Why You Need to Practice Your Right to Vote

July 19, 2017

I think everyone has seen the news after elections take place, even big ones, and the amount of people who actually vote is minimal. According to FiveThirtyEight.com, only 58.1% of our US population actually voted in the last election (the 2016 presidential election).

 

 Photo: Element5 Digital on Unsplash 

 

This number isn’t better than the 2012 elections, but it’s also not worse. Somehow, it’s stayed relatively stable. The actual voter turnout is still much lower than it should be. In fact, it’s 41.9% lower than it should be.

 

That’s ridiculous.

 

There were years in the 1800s when around 80% of the population voted. What’s happened since then?

 

I believe it’s a mixture of not wanting to go through the trouble to register & find a place to vote, and more so, feeling like you won’t make a difference.

 

I’d like to talk to the people who chose to sit the last election out, and try to understand why they think this. If even half of those people changed their mindset, the political outcome could’ve been drastically different than it is now. Maybe not, but it could have been. Either way, their one vote could’ve been enough to make a difference.

 

These people also need to realize that by not voting, they’re still changing the political landscape for the next four years. They could’ve been the driving force behind stopping a president from being elected, in any election, but instead their absence could’ve been the reason that candidate was elected.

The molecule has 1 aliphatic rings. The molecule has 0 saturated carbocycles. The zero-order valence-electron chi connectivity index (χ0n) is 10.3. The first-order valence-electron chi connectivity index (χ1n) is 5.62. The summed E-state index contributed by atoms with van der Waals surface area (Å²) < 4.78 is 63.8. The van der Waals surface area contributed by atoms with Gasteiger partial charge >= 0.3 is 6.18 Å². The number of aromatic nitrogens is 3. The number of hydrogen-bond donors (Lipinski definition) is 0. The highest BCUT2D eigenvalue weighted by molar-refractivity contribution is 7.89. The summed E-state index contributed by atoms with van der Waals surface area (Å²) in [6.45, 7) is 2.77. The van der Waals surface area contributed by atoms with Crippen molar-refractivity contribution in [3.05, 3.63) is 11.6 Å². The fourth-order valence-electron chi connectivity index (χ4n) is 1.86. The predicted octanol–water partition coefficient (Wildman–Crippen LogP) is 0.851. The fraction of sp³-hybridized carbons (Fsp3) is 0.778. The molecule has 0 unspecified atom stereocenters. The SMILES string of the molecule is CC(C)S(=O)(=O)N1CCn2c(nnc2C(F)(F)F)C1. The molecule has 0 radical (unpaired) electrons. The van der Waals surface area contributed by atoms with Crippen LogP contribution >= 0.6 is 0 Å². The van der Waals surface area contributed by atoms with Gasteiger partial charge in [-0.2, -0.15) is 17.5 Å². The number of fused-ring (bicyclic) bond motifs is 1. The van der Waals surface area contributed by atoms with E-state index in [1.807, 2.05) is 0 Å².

Not only should we vote as United States citizens, but it’s our duty to do so. We all, in some way or another, reap the benefits of living in this great nation. In order to keep our nation as great as it is, we need to support it. Think of your citizenship here as a relationship. If you want it to continue being healthy and strong, both sides must put in effort. Not just one.

 

We need to realize how many blessings and freedoms we’ve been given in this country that we wouldn’t have in many other countries. If we don’t show our support for that, it could slowly slip away from us until we don’t have it at all.

 

So, my fellow citizens of the United States, next time you think registering to vote is too much work or not worth it, remember this article. Remember what impact you’ll be making if you choose not to vote, because there will be one.

 

My name is Amanda Rossol. I'm 21 years old and majoring in Spanish and Secondary Education, with a minor in English. I'm currently heading into my internship year, where I'm placed in a high-school, Spanish classroom. Something interesting about me is that I LOVE country music! 

 

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